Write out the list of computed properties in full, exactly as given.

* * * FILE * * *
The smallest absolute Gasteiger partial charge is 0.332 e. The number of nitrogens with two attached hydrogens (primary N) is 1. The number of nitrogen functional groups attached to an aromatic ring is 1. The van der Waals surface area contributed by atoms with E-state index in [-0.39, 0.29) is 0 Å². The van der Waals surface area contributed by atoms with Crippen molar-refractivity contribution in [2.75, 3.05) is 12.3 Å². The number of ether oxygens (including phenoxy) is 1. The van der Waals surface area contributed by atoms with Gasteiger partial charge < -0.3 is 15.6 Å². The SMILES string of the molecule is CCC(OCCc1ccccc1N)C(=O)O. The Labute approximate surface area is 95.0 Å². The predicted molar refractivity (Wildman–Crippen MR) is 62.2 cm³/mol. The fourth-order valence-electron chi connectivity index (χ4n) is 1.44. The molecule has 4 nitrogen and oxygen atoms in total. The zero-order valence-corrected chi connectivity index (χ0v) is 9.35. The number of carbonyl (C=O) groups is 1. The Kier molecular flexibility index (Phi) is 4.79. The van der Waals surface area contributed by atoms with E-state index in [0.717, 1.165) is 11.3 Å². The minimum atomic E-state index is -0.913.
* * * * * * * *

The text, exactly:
The smallest absolute Gasteiger partial charge is 0.332 e. The number of nitrogens with two attached hydrogens (primary N) is 1. The number of nitrogen functional groups attached to an aromatic ring is 1. The van der Waals surface area contributed by atoms with E-state index in [-0.39, 0.29) is 0 Å². The van der Waals surface area contributed by atoms with Crippen molar-refractivity contribution in [2.75, 3.05) is 12.3 Å². The number of ether oxygens (including phenoxy) is 1. The van der Waals surface area contributed by atoms with Gasteiger partial charge < -0.3 is 15.6 Å². The SMILES string of the molecule is CCC(OCCc1ccccc1N)C(=O)O. The Labute approximate surface area is 95.0 Å². The predicted molar refractivity (Wildman–Crippen MR) is 62.2 cm³/mol. The fourth-order valence-electron chi connectivity index (χ4n) is 1.44. The molecule has 4 nitrogen and oxygen atoms in total. The zero-order valence-corrected chi connectivity index (χ0v) is 9.35. The number of carbonyl (C=O) groups is 1. The Kier molecular flexibility index (Phi) is 4.79. The van der Waals surface area contributed by atoms with E-state index in [0.717, 1.165) is 11.3 Å². The minimum atomic E-state index is -0.913.